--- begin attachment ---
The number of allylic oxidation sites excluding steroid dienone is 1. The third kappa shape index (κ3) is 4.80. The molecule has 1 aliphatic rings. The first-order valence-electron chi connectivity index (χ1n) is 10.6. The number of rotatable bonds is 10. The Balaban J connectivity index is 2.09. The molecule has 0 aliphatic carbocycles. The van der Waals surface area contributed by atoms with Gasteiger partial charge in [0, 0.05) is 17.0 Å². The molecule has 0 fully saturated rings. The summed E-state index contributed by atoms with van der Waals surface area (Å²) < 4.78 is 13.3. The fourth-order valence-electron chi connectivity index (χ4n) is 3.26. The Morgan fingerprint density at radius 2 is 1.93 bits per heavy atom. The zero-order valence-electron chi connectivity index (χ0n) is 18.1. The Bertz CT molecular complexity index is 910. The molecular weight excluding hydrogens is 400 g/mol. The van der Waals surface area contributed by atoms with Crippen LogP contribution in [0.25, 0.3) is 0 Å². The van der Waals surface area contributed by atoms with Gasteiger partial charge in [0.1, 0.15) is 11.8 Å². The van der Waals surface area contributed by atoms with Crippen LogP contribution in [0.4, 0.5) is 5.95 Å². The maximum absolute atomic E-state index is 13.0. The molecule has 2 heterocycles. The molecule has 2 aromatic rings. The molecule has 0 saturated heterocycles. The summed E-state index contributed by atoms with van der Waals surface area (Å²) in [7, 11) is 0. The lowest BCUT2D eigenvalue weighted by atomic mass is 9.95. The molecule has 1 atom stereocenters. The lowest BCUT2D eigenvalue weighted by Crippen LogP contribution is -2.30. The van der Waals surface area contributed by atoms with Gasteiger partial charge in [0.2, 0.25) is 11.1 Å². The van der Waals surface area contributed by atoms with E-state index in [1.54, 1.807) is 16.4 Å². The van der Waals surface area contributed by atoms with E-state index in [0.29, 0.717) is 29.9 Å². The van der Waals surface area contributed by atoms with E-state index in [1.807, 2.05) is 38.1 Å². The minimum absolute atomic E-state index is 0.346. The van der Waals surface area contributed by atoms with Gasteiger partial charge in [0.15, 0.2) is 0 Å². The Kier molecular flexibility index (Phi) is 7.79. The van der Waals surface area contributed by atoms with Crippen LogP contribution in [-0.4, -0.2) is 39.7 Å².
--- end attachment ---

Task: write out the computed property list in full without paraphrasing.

The number of allylic oxidation sites excluding steroid dienone is 1. The third kappa shape index (κ3) is 4.80. The molecule has 1 aliphatic rings. The first-order valence-electron chi connectivity index (χ1n) is 10.6. The number of rotatable bonds is 10. The Balaban J connectivity index is 2.09. The molecule has 0 aliphatic carbocycles. The van der Waals surface area contributed by atoms with Gasteiger partial charge in [0, 0.05) is 17.0 Å². The molecule has 0 fully saturated rings. The summed E-state index contributed by atoms with van der Waals surface area (Å²) < 4.78 is 13.3. The fourth-order valence-electron chi connectivity index (χ4n) is 3.26. The Morgan fingerprint density at radius 2 is 1.93 bits per heavy atom. The zero-order valence-electron chi connectivity index (χ0n) is 18.1. The Bertz CT molecular complexity index is 910. The molecular weight excluding hydrogens is 400 g/mol. The van der Waals surface area contributed by atoms with Crippen LogP contribution in [0.25, 0.3) is 0 Å². The van der Waals surface area contributed by atoms with Gasteiger partial charge in [0.1, 0.15) is 11.8 Å². The van der Waals surface area contributed by atoms with Crippen LogP contribution in [0.4, 0.5) is 5.95 Å². The maximum absolute atomic E-state index is 13.0. The molecule has 2 heterocycles. The molecule has 2 aromatic rings. The molecule has 0 saturated heterocycles. The summed E-state index contributed by atoms with van der Waals surface area (Å²) in [7, 11) is 0. The lowest BCUT2D eigenvalue weighted by atomic mass is 9.95. The molecule has 1 atom stereocenters. The lowest BCUT2D eigenvalue weighted by Crippen LogP contribution is -2.30. The van der Waals surface area contributed by atoms with Gasteiger partial charge in [0.2, 0.25) is 11.1 Å². The van der Waals surface area contributed by atoms with E-state index in [1.54, 1.807) is 16.4 Å². The van der Waals surface area contributed by atoms with E-state index in [0.29, 0.717) is 29.9 Å². The van der Waals surface area contributed by atoms with E-state index in [1.807, 2.05) is 38.1 Å². The minimum absolute atomic E-state index is 0.346. The van der Waals surface area contributed by atoms with Gasteiger partial charge in [0.15, 0.2) is 0 Å². The Kier molecular flexibility index (Phi) is 7.79. The van der Waals surface area contributed by atoms with Crippen LogP contribution in [-0.4, -0.2) is 39.7 Å².